WEST PALM BEACH, Fla. – Andrew Aiken, the CEO & President of the Palm Beach Zoo & Conservation Society addressed members of the media Thursday following the death of lead keeper Stacey Konwiser.
Konwiser died following an attack by a male Malayan tiger on April 15, 2016. In the midst of ongoing investigations, the Zoo’s CEO confirms that it remains unclear why the lead keeper, who was in charge of several keepers, entered a space marked accessible by a tiger.
“I would like to reemphasize that we are not here today to place blame on anyone. A life was lost on April 15. Jeremy Konwiser lost his best friend, partner and soul-mate. The Feige family lost a daughter and the Zoo family lost a beloved colleague,” Aiken said at the Melvin J. & Claire Levine Animal Care Complex on the Zoo’s campus.
Following the incident in the tiger night house, an area in the back of the tiger exhibit where the public does not have access, Konwiser was airlifted to St. Mary’s Hospital.
“We have a few questions that we can answer and there are some questions we may never be able to answer,” Aiken said.
Aiken emphasized that the Zoo’s decision to tranquilize the animal was the right one, while emphasizing that human life remains a priority at the Zoo, which has 25 years of accreditation from the Association of Zoos and Aquariums (AZA).
“I want to assure the public that the Zoo is safe. The Zoo is in good hands. We are still in sorrow over the loss of Stacey. We have taken extra precautions to ensure the safety of our employees and the public.”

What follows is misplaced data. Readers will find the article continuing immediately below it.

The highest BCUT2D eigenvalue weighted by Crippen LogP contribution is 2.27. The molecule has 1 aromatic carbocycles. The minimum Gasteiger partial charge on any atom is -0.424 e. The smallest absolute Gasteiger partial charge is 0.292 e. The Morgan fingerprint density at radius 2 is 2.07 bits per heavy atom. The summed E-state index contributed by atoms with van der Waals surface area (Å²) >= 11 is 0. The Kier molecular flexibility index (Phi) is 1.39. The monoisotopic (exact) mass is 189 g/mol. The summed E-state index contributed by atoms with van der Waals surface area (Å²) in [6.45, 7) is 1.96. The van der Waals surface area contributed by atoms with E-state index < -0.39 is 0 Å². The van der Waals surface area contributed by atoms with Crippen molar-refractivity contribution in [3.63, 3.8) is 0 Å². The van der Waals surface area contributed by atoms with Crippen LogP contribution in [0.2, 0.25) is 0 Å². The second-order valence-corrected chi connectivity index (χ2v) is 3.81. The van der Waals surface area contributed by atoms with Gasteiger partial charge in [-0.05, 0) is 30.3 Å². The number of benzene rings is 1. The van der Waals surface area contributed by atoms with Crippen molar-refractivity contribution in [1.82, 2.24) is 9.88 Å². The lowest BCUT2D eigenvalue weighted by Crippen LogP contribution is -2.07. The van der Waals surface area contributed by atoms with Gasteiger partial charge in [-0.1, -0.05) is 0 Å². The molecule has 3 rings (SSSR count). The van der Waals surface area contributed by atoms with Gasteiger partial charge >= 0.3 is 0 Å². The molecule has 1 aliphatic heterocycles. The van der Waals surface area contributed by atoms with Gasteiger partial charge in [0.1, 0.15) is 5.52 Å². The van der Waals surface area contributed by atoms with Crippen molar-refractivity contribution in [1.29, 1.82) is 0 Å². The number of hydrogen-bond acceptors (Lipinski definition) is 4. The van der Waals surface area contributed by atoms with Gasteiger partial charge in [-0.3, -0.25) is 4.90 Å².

The Zoo has begun an immediate review of all safety procedures with keepers, who are now required to use a two-person system anytime tigers move from one location to another.
This marks the first death of a human involved in an animal incident in the 60-year history of the Palm Beach Zoo & Conservation Society.
“Speaking on behalf of the entire Zoo family I can tell you that we are still grieving. We are working to get past the loss of an employee and friend. We are still investigating the matter. There is still a great deal of mystery surrounding the details of April 15.”
To answer community and media inquiries, the Zoo has announced the creation of a ‘Frequently Asked Questions’ page at www.palmbeachzoo.org to keep the community, media and supporters updated on the ongoing investigation.
About the Palm Beach Zoo & Conservation Society
The Zoological Society of the Palm Beaches exists to inspire people to act on behalf of wildlife and the natural world. We advance our conservation mission through endangered species propagation, education and support of conservation initiatives in the field. Our commitment to sustainable business practices elevates our capacity to inspire others. The Palm Beach Zoo & Conservation Society is located at 1301 Summit Boulevard in West Palm Beach, Florida. The Zoo is open from 9 a.m. to 5 p.m. every day, except Thanksgiving and Christmas. For more information, visit www.palmbeachzoo.org.